Federal budget cuts will hurt the nation’s farmers, from reduced dairy exports to fewer loans to potential shutdowns at meat and poultry plants, U.S. Agriculture Secretary Tom Vilsack said.
And that could drive up food costs for consumers.
He couldn’t provide details on how the so-called sequestration cuts would affect Wisconsin farmers specifically, Vilsack said Wednesday in a phone interview with the Tribune. But noting the importance of dairy exports, he said they could plunge by $500 million because of reductions in the USDA’s promotional budget.
La Crosse County dairy farmer Thomas Schaub lamented any loss of exports.
“That’ll definitely create more of a surplus here at home, which will further depress prices,” said Schaub, who milks 70 Holsteins on his Jewel View Farm near Rockland.
The debate over sequestration and confusion over its effects are two of the hottest topics in Washington, D.C., these days. President Barack Obama and Democrats blame Congress, while Republican members of Congress assail the administration for not reaching an accord on the nation’s budget deficit before across-the-board cuts started taking effect Friday.
“Congress hasn’t done its job,” said Vilsack, a former Iowa governor who has been Obama’s ag secretary since the beginning of his presidency.
That lack of action also will trim some direct USDA payments to farmers, Vilsack said. For example, dairy producers stand to lose 5 to 6 percent of what they would have received under the Milk Income Loss Contract, he said.
That subsidy provides dairy farmers with direct payments when market prices drop too low. It paid an estimated $83 million to nearly 12,000 Wisconsin farmers last year.
“It’ll definitely affect farmers adversely now because feed prices are so high that any loss of income will hurt,” Schaub said. “It’s not tremendous, but it will be adverse because the market is so tight.”
Meat plants could be shut down
Sequestration also is expected to slice $34 million from the USDA’s pool for farm loans, Vilsack said.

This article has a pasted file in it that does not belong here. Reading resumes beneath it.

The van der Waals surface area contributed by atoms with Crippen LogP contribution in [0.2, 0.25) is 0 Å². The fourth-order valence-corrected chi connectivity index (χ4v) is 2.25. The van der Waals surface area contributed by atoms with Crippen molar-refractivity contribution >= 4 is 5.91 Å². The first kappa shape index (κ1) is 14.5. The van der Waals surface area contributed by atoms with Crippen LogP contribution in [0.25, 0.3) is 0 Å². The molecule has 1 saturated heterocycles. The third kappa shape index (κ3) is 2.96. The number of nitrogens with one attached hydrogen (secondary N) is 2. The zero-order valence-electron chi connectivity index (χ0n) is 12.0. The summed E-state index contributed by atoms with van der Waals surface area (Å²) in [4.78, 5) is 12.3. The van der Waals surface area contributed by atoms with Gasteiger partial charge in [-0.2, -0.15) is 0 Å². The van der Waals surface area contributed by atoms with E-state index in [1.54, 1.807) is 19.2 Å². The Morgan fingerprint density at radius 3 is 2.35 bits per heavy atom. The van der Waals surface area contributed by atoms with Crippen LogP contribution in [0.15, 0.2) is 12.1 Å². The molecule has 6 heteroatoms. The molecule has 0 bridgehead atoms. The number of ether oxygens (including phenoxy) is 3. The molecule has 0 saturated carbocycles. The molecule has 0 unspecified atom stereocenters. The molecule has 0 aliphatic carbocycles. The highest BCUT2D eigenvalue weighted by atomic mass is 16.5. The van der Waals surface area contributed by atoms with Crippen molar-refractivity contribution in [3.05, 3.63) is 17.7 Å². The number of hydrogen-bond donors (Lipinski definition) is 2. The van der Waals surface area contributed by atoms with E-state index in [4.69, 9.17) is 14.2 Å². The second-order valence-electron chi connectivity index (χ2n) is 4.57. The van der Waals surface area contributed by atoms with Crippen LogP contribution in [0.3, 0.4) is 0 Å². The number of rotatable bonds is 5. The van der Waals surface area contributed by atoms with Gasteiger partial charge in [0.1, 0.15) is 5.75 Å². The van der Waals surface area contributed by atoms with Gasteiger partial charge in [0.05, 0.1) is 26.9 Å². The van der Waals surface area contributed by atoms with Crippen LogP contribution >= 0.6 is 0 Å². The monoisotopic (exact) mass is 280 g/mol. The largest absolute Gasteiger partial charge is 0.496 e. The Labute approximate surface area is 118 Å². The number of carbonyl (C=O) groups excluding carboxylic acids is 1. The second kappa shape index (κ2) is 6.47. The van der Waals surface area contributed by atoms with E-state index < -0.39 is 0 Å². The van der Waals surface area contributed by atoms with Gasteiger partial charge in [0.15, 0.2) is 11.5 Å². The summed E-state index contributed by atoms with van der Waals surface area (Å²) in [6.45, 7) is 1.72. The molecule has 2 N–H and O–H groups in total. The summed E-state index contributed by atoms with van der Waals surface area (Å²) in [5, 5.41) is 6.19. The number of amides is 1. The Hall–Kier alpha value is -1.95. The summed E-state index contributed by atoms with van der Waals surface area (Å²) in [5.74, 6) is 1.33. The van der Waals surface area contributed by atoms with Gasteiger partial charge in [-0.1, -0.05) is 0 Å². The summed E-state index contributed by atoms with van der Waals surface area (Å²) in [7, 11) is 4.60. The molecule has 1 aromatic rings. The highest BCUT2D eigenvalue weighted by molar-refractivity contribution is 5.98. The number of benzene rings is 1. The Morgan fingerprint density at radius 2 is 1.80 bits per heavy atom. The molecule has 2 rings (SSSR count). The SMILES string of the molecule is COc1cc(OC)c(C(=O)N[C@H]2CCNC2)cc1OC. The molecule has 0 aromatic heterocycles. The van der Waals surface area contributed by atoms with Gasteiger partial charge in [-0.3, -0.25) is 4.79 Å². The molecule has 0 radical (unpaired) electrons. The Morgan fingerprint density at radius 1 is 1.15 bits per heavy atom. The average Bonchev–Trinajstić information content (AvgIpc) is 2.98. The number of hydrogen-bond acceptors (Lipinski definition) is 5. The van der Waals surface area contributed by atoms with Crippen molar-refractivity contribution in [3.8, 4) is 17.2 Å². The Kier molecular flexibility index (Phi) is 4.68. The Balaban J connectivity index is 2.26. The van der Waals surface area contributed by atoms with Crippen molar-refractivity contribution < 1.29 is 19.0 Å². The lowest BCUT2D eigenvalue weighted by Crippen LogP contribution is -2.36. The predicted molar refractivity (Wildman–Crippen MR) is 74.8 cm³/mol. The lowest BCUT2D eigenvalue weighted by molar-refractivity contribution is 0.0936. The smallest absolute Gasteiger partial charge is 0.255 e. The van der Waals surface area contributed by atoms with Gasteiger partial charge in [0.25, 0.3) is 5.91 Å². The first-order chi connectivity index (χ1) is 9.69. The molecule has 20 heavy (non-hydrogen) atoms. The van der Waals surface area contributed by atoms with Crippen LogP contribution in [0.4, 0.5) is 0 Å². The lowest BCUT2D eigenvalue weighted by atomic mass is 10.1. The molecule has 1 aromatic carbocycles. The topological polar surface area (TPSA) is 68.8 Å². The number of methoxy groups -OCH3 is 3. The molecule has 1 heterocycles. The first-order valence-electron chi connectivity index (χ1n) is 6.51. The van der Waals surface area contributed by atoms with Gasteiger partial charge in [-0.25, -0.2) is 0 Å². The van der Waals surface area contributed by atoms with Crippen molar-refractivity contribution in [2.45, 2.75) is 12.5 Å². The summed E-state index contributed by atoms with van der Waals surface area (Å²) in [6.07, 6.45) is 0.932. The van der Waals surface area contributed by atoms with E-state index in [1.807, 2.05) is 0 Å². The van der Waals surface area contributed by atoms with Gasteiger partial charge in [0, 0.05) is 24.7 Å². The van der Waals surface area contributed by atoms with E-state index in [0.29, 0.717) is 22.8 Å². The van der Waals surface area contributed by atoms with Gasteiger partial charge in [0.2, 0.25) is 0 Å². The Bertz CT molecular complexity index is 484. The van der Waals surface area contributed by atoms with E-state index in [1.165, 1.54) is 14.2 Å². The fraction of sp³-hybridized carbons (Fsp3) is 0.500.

That would be a blow to start-up farmers, Schaub said, adding, “It will hinder anybody wanting to get into the business.”
A move that will affect not only the production side of the food chain but also the consumer end is the threatened temporary closings of 6,300 meat and poultry plants nationwide that ship their products across state lines.
The shutdowns will be necessary when the USDA furloughs 9,000 inspectors for 11 days as a budget-cutting measure, Vilsack said.
“It’s not likely that production would continue in those plants,” he said.
The furlough periods have not been set yet because of technical delays in putting them into effect, but they are expected to be spread out between July and August, he said.
Again, though, confusion about sequestration generates uncertainty at businesses such as GNP Company, a St. Cloud, Minn.-based poultry company formerly known as Gold’n Plump.
GNP has 1,600 employees, including 500 at its Arcadia plant, which processed nearly half of the company’s 100 million chickens last year.
“Like everybody else in the industry, we are waiting for it to unfold because they still are not able to help us understand the details of how it will affect us,” said Lexann Reischl, GNP’s corporate relations manager.
Hopefully, a budget solution can be reached before the furloughs are necessary, she said.
That’s always a possibility, Vilsack said. “I want to continue to be optimistic about it. But we really need Congress to do its job. … There is so much uncertainty.”
Farm bill stalled
If sequestration continues, conservation efforts for farmers and other land owners will suffer because the USDA’s Natural Resources Conservation Service won’t be able to fill 400 positions it needs to serve them, the ag secretary said.
About 2,600 farmers won’t be able to get conservation plans, and 11,000 to 12,000 plans already created won’t be able to get financing, he said.
Vilsack and farmers alike agree that the sequestration morass adds stress to the continued stalemate over a new farm bill. Although legislators extended part of the bill early in January, a new five-year bill remains stalled.
Sequestration “takes a lot of energy and focus away from the farm bill,” Vilsack said.
“It’s very frustrating that we still don’t have a farm bill,” Schaub said. “Banks and farm service agencies don’t know what programs will be around, and it’s very frustrating for them and for us.”